For many people, a website is a work of passion that gets countless hours of attention. For others, it is something they set and forget. However, if we all show our website more love by actively focusing on website improvements, we are rewarded with better site performance. With that in mind, let’s look at three top ways to show your website some love.
When you walk through the front doors at SiteLock, chances are a few words come to mind: Dynamic. Diverse. Empowering.
Between the open floor plan that drives collaboration, rousing games of ping pong, catered meals, and an upbeat environment, we pride ourselves on having a unique culture.
What makes our culture so special? At SiteLock we genuinely care about our employees, their success, and their happiness. Our core DNA is held together by The SiteLock Way, a shared set of values that define how we do business—which we live day in and day out.
SiteLock is hosting a free webinar and you’re invited! Join us LIVE on February 5, 2019 at 11:00 a.m. CST as we discuss how to determine and deter your website’s risk of a cyberattack. Learn from our SiteLock Product Expert, Ben Brown, as he uncovers who is at risk, what is at risk, how to determine your risk level and ways to lower your risk.
Is one of your New Year’s resolutions to learn more about securing your website? Maybe you want to dive into the world of malware and learn more about what it is and how it can be prevented. Or perhaps you want to understand what to do if a web host suspends your website due to a cyberattack. Whatever the reason, make 2019 the year you resolve to put cybersecurity first.
There is a lot of information on the web on this subject and with 155 SiteLock blogs published in 2018 alone–that’s a lot content to search through! We’ve made it easy for you learn more about cybersecurity and how to secure your website in 2019 by gathering our most popular blogs in one place. Join us as we countdown the top 10 most popular SiteLock blogs in 2018!
Code is what allows website owners to customize their websites and make it unique. However, sometimes malware can sneak into that code, resulting in a potentially harmful impact to unsuspecting users. Using today’s techniques, how would you distinguish which code is good and which code is bad? And what will that identification look like in the future? In this article, we will discuss current malware detection methods and the future of malware identification. Plus, provide insight into the role machine learning can play moving forward.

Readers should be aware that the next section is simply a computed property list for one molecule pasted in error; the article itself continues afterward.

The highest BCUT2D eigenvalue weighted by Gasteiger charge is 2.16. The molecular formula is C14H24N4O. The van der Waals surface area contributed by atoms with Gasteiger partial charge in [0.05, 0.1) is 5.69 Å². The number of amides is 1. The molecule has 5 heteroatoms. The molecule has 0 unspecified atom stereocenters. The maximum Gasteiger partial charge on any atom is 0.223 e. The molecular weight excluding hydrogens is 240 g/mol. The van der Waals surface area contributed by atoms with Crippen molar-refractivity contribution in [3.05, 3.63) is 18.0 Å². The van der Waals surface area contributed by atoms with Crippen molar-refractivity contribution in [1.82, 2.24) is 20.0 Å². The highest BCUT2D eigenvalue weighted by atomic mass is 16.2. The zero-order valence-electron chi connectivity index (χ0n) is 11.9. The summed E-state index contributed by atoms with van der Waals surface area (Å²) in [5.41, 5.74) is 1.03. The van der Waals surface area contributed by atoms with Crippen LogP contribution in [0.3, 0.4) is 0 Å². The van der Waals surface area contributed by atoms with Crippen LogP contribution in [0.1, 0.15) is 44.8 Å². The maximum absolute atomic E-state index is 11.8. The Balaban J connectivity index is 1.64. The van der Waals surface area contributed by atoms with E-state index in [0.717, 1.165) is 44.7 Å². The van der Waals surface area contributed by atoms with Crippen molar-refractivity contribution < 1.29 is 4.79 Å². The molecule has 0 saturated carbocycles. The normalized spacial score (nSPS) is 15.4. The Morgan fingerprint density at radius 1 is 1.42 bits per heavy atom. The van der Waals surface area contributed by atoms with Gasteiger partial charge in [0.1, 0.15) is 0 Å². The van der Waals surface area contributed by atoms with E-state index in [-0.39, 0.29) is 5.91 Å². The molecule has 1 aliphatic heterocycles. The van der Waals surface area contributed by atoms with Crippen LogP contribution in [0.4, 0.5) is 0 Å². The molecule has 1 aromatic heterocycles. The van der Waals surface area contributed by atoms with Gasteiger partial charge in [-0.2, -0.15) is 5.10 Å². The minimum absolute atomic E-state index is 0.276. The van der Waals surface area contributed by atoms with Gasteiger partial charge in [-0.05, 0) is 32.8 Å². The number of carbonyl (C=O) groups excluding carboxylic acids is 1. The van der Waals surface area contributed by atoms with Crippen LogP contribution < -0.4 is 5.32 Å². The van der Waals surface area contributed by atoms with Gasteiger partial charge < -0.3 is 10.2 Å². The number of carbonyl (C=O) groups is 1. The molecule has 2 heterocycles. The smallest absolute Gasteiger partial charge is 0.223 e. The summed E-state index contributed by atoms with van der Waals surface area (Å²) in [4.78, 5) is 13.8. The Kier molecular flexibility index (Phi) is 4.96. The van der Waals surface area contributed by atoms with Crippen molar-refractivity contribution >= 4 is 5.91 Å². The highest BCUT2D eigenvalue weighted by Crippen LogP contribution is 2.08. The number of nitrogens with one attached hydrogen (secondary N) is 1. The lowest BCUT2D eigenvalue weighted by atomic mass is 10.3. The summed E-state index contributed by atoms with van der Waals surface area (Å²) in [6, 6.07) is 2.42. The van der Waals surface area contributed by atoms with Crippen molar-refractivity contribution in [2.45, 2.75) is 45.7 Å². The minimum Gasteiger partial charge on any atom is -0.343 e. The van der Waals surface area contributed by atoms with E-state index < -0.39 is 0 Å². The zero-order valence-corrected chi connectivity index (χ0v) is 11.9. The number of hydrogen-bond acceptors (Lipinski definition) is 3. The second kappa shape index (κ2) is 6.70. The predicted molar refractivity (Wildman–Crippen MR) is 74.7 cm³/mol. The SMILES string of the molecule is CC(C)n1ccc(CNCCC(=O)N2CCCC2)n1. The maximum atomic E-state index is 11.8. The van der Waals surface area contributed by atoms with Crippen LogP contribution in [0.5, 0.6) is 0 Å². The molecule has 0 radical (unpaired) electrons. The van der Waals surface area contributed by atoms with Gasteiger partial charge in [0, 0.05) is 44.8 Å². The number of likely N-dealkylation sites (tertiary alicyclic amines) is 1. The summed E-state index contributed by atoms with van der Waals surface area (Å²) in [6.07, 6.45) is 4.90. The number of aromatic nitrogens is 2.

WordPress has been a rock among the shifting sands of website building platforms, with a fifteen-year history in the space. While other platforms have come and gone, split into multiple platforms, or struggled to even get noticed, WordPress has been a steady force that nearly one-third of the internet relies on. On December 6th, we saw the release of what is largely considered to be the biggest change to WordPress ever seen. WordPress 5.0 has moved away from the Classic Editor, and implemented the new editor, Gutenberg.
It’s been a whirlwind year of awesome WordCamps for us here at SiteLock. From East to West, and North to South, we reached all four corners of the United States. We even ventured over the border to Montreal and overseas to Serbia! To finish out an amazing year, we headed to the South one final time for one of our biggest events of the year—WordCamp US 2018 in Nashville, TN!
Ransomware is an attack that can trick you into unnecessarily paying money to cybercriminals while causing you to lose your computer files forever. For businesses, these attacks can also result in a data breach and exposure of sensitive information. Mitigating ransomware is all about preparation and prevention, so we’ll walk you through why this attack occurs, and how you can defend against it.
What is ransomware?
Ransomware happens so frequently that it has a definition in the Oxford English Dictionary: “A type of malicious software designed to block access to a computer system until a sum of money is paid.” Payment is often requested in bitcoin, the popular cryptocurrency, or in gift cards that can easily be sent to a “burner” email address. Unfortunately, if you’re hit by one ransomware attack, you’re likely to be hit again – a survey by Sophos found that not only did 54 percent of respondents experience ransomware, they were likely to experience two attacks or more.